Reports and papers
From Competition to Compatibility: Striking a Eurasian balance
The Russia-driven creation of the Eurasian Economic Union (EEU) at the beginning of 2015 has provided the EU with a new range of geopolitical and geo-economic challenges, stemming from Moscow’s predominantly “competitive” view of this new form of regionalism in the Eurasian space. At the same time, a certain level of engagement with the EEU and its member states could also help Brussels create new channels of dialogue with Russia, thereby increasing its ability to effectively address complex regional issues such as the Ukraine crisis.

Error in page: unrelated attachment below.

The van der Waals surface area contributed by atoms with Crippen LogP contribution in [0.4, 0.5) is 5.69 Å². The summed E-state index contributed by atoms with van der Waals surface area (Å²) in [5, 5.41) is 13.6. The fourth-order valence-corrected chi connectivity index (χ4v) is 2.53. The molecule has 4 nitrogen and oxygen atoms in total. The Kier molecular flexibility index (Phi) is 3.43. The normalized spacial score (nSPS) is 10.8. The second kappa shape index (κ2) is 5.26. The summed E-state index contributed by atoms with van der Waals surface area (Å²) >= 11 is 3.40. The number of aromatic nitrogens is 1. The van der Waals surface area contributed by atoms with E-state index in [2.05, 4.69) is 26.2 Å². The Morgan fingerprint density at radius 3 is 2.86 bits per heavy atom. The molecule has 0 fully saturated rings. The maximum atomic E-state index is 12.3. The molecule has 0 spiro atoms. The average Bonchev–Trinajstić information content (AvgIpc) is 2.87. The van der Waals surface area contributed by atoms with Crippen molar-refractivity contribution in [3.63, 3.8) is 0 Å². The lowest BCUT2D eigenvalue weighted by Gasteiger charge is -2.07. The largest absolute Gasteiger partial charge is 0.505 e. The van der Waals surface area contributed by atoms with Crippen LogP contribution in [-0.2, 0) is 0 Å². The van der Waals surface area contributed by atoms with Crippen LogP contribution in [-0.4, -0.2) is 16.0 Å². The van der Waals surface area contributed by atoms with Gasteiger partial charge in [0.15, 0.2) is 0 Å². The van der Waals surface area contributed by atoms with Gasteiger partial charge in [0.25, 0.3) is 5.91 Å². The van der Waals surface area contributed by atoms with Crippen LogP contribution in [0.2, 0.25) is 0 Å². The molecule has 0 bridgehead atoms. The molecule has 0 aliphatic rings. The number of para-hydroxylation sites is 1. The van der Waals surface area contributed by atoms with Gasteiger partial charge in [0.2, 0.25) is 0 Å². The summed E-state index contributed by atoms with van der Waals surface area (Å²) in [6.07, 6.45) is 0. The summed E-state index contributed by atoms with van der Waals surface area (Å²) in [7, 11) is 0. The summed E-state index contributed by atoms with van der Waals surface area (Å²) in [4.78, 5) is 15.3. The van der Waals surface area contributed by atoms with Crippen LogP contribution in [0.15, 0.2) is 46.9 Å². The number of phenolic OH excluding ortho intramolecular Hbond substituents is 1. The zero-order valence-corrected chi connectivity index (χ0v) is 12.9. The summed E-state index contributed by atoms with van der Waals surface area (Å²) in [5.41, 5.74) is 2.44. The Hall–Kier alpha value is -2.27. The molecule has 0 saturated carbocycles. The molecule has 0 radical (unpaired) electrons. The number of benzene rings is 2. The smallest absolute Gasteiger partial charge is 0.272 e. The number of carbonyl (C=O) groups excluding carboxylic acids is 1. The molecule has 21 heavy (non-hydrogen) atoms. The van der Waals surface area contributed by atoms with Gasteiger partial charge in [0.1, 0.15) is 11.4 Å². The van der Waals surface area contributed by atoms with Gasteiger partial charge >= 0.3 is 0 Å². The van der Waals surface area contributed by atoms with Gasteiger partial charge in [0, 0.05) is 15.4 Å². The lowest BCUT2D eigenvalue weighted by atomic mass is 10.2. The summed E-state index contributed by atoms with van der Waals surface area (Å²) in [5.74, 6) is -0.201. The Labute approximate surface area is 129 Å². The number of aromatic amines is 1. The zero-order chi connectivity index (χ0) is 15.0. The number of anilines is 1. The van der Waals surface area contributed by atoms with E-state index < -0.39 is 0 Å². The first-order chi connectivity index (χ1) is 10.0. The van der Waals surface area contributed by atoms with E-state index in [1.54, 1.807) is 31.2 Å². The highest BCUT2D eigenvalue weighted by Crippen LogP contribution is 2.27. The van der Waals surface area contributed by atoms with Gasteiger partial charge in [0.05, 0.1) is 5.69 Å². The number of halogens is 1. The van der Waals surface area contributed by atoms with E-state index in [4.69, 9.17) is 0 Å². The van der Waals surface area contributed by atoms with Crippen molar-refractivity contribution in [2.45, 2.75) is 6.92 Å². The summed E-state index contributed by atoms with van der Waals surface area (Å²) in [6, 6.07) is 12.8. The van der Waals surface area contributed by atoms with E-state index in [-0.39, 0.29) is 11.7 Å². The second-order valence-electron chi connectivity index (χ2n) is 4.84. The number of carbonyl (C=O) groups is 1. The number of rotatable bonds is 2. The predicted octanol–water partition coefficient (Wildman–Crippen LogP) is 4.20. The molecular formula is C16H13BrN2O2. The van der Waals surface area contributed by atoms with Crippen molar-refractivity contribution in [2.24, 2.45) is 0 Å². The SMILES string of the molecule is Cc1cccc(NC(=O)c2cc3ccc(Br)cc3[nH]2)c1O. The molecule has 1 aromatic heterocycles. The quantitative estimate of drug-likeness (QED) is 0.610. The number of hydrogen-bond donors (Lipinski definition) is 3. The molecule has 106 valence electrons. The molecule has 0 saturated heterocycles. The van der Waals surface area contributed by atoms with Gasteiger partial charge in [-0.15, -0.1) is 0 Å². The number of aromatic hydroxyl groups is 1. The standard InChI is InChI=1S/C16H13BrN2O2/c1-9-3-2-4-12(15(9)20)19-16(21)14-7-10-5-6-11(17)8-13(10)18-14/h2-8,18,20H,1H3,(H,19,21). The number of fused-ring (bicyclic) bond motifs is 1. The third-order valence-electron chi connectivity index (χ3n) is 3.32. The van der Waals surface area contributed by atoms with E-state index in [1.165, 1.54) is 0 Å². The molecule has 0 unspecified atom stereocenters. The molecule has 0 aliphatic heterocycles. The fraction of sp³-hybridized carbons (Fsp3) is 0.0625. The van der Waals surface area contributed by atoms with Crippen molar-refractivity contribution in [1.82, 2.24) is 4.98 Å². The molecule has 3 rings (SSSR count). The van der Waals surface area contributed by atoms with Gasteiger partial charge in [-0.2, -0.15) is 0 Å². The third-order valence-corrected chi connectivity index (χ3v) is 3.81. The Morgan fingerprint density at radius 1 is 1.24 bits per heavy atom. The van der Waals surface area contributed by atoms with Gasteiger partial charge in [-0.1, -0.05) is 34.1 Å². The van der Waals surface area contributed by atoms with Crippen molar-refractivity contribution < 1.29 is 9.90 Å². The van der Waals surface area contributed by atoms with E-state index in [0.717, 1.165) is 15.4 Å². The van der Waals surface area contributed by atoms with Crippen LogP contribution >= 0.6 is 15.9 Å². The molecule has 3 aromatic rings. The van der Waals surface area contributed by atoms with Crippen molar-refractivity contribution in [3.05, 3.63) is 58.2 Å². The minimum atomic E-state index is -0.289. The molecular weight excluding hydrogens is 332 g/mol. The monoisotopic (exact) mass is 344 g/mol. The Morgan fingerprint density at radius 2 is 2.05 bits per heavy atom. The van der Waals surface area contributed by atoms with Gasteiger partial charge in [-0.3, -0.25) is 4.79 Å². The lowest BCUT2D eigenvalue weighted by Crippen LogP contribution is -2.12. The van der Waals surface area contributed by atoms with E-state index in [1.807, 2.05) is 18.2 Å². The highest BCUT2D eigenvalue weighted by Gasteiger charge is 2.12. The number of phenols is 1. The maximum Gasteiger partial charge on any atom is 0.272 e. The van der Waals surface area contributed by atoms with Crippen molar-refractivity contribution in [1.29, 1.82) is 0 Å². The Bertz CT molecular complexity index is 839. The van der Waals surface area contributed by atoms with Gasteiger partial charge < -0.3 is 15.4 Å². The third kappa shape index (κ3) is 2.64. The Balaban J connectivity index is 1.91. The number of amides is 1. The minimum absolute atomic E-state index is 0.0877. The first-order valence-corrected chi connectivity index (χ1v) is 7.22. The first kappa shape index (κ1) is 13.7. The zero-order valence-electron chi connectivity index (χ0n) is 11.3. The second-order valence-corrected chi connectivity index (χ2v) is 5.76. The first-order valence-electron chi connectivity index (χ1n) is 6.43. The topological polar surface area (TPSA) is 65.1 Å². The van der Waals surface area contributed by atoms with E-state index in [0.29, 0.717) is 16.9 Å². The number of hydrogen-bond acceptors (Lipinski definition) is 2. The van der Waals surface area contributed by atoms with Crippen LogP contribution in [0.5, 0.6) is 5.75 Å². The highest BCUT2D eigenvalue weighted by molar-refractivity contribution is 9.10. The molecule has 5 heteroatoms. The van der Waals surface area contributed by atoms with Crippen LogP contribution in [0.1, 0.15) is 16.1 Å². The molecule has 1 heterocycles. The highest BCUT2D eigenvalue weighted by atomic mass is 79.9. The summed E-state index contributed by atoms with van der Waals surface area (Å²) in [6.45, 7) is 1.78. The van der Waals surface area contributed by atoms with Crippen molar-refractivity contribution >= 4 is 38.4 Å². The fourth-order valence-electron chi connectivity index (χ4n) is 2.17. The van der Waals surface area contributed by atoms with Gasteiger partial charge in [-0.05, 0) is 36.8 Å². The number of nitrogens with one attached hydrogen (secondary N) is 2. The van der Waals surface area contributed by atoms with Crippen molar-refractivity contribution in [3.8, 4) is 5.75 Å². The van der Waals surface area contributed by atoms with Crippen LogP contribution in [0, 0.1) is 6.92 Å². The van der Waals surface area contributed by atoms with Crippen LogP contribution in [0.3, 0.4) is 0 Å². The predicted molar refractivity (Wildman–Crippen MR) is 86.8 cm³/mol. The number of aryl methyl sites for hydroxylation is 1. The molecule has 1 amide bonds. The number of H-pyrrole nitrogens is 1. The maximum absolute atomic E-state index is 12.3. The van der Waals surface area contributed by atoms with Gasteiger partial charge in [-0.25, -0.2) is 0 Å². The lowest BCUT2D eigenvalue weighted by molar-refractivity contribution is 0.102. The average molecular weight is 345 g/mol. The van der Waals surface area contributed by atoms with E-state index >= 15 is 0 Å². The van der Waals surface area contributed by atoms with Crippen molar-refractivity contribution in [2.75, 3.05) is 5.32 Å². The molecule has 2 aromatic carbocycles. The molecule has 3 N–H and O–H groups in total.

How to strike the right balance? This report starts with a comprehensive analysis of the EEU, focusing on its pillars but also on the main defining features of the stance towards this new form of regionalism held by each country in the Eurasian. Based on this analysis, which also acknowledges and highlights the key role played by China in the region, the report assesses the pros and cons of three possible strategic options for the EU in dealing with the EEU: Full Engagement, Competing Unions, and Tentative Compatibility.
The authors come to the conclusion that the most effective and realistic one is Tentative Compatibility, which provides a pragmatic benchmark based on fostering “technical” cooperation across the blocs. In this light, the report offers several recommendations to the EU to adjust its policies (from the ENP to the Security Strategy, to the strategic partnership with China) accordingly.
The full report is available here.